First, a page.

My father was next. He came out rolling, like they had been taught in Cuba during those war years. He dragged his broken, twisted limbs, his chest and buttocks on one side. One soldier bent down, grabbed his head in his callused hands, placed one boot firmly on father's chest, and twisted the head, forcing the vertebrae to crackle and gurgle as it disintegrated and spewed dark red blood and traces of the spinal cord. Another black soldier, a feeble version of the Terminator, shuddered, cringed and stomped away. He stood under a tree and hyperventilated and retched into the blood-red horizon. Father refused to die. My brother was the last to creep out. The invigilator delivered vicious blows to his head with a pestle. Again, they were all shoved back to the ravenous fire, like rabid cows that must be destroyed to break the cycle of the disease.

I swooned. When I came to, I was alone. The soldiers had gone. As my senses began functioning again, the bare truth of what had happened began unfolding. Slowly I crawled to the place of disaster, crying like only a scared traumatized eight year old does. Out of despair and despondency, I flapped my thin arms frantically against my scantily fleshed thighs. Stomping my cracked feet repeatedly and rapidly on the barren soil, I bawled and howled into the evening, like a wizard's hyena. My stomach loosened, and then involuntarily stiffened; I puked; bitter green stuff. My chin was a beard of vomitus, mucus, tears, dust, mud and thick saliva. I sat there and watched in disbelief the fire turning into ashes and charcoal, together with its prized fuel. Human life and shape turned into smoldering simmering hissing bubbling shapeless greasy fossil under the foggy veil of smoke and filth. Man and woman turned into genderless masses of festering tissue and bone! Right in front of my eyes!

Sitting here now, I can remember the panic in my father's eyes and voice when those soldiers parked their grotesque truck next to our home. Except for me who understood little of the situation, everyone had frozen. The muted conversation had died instantly, as if someone had pressed the 'off' button on an invisible, efficient remote control. The soldiers had started swearing and cursing the moment they scrambled out of that ghastly grisly truck. They barked out orders or instructions in their unknown language; randomly kicking out of their way anything or anyone their muddy boots could reach, causing a confused deafening din. They were delivering bone crunching blows with their oversized boots, gun-butts, and anything they could lay their rough greasy broad hands on. My father had tried to reach out for me, stretching his hand for me to hold. His hand was hacked with a bayonet, and all the soldiers had descended on him, using everything at their disposal, resulting in his back breaking and twisting. He bled profusely from obvious and hidden injuries.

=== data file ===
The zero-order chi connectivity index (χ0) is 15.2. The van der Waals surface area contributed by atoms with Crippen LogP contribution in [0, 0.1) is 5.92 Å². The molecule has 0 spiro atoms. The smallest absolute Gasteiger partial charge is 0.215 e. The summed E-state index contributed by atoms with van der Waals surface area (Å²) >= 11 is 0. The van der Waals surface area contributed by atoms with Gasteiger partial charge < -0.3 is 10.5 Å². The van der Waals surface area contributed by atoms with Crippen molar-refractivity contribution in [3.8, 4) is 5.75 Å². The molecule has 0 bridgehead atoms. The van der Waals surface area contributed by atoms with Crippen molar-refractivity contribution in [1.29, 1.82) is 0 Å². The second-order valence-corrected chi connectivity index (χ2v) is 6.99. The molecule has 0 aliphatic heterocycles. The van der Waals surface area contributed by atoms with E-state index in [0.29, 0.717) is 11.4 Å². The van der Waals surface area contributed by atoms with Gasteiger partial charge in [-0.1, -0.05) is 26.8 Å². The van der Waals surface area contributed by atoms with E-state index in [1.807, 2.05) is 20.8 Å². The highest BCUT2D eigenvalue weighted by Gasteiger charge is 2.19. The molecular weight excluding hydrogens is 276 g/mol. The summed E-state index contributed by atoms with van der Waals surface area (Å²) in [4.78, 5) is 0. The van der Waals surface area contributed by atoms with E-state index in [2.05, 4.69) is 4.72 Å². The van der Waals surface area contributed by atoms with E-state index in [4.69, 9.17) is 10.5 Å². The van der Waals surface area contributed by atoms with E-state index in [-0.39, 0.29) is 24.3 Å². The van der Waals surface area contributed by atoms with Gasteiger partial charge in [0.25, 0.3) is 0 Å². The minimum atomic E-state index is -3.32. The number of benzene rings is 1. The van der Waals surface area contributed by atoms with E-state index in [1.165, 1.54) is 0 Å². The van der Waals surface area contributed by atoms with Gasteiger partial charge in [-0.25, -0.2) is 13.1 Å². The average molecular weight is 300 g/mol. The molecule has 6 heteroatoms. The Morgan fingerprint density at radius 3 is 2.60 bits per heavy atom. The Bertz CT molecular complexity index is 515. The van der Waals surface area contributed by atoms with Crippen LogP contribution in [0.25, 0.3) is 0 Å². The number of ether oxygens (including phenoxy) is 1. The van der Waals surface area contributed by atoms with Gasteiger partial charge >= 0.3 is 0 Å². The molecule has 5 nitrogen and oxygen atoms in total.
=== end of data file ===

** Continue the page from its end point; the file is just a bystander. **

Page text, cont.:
Mother had also tried to reach out to me, as if trying to protect me from the pain she experienced in that man-made hell. This is when she tried to slither out of the fire but was pounded with logs until she passed out. She was tossed back into the fire - just a floppy ragged rag doll painted sooty black, red and grey. Her hair, which everyone had said resembled that of amakhiwa, was a stiff uneven mass of dry cow-dung.

Father was the last one to stop breathing like the way he had always looked out for us. He was always the last to come home from the fields or his errands; he was always the last one to get to church; he was the last one to sleep. I guess he wanted to ensure all his dependants went ahead of him in this chartless, radar-less map-less land of the dead.

'Khukhulawun,' I remembered now. Khukhulawun. It had been spoken so many times on television and radio. Angry, emotional, fist waving men with heavy bellies and harsh hoarse voices appeared on television almost daily, warning 'busy-dents' they were coming for them. Father had thought it would be safer in the rural areas than in towns, hence our movement to the village. In the village and beyond, there had been cautious and wary conversations about Khukhulawun searching everywhere, including in pregnant bellies and pots, for busy-dents. As children, we wondered what the busy-dents were busy doing that pissed off those big bellies and bald heads. I doubt if any of my family had ever seen busy-dents in their short lives. We hardly had visitors in this part of the country, especially busy ones. It was just these ugly soldiers enforcing the twenty-four-seven curfew, bringing uncertainty and untimely death - pillaging, raping, maiming, committing carnage with annoying impunity. In the end there was talk that these soldiers were the actual busy-dents.

Ngiyabonga mina!

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Maluphosa can be contacted at clerkn35@gmail.com